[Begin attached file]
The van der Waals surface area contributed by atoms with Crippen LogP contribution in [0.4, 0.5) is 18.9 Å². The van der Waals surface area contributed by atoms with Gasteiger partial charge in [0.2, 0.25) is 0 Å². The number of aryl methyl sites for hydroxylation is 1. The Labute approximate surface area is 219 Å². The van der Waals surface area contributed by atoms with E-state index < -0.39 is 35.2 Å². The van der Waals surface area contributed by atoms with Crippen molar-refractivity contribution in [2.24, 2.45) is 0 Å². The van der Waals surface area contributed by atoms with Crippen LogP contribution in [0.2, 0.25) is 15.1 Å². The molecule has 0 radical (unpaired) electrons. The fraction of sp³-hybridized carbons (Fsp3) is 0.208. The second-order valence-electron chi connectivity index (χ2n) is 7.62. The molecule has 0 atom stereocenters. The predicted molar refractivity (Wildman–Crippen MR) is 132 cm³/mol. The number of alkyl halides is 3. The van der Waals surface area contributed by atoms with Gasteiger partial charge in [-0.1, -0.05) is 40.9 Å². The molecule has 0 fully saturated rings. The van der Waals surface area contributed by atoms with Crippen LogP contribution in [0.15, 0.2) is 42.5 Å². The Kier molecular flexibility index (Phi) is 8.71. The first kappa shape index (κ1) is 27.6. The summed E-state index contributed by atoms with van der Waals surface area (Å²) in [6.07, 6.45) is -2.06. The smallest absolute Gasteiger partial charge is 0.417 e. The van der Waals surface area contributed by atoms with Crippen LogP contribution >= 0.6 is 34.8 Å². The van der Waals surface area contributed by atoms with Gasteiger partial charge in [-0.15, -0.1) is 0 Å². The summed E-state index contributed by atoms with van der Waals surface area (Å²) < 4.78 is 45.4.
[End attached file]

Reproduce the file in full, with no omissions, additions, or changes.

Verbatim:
The van der Waals surface area contributed by atoms with Crippen LogP contribution in [0.4, 0.5) is 18.9 Å². The van der Waals surface area contributed by atoms with Gasteiger partial charge in [0.2, 0.25) is 0 Å². The number of aryl methyl sites for hydroxylation is 1. The Labute approximate surface area is 219 Å². The van der Waals surface area contributed by atoms with E-state index < -0.39 is 35.2 Å². The van der Waals surface area contributed by atoms with Crippen molar-refractivity contribution in [2.24, 2.45) is 0 Å². The van der Waals surface area contributed by atoms with Crippen LogP contribution in [0.2, 0.25) is 15.1 Å². The molecule has 0 radical (unpaired) electrons. The fraction of sp³-hybridized carbons (Fsp3) is 0.208. The second-order valence-electron chi connectivity index (χ2n) is 7.62. The molecule has 0 atom stereocenters. The predicted molar refractivity (Wildman–Crippen MR) is 132 cm³/mol. The number of alkyl halides is 3. The van der Waals surface area contributed by atoms with Gasteiger partial charge in [-0.1, -0.05) is 40.9 Å². The molecule has 0 fully saturated rings. The van der Waals surface area contributed by atoms with Crippen LogP contribution in [0.15, 0.2) is 42.5 Å². The Kier molecular flexibility index (Phi) is 8.71. The first kappa shape index (κ1) is 27.6. The summed E-state index contributed by atoms with van der Waals surface area (Å²) in [6.07, 6.45) is -2.06. The smallest absolute Gasteiger partial charge is 0.417 e. The van der Waals surface area contributed by atoms with Crippen LogP contribution >= 0.6 is 34.8 Å². The van der Waals surface area contributed by atoms with Gasteiger partial charge in [-0.15, -0.1) is 0 Å². The summed E-state index contributed by atoms with van der Waals surface area (Å²) < 4.78 is 45.4.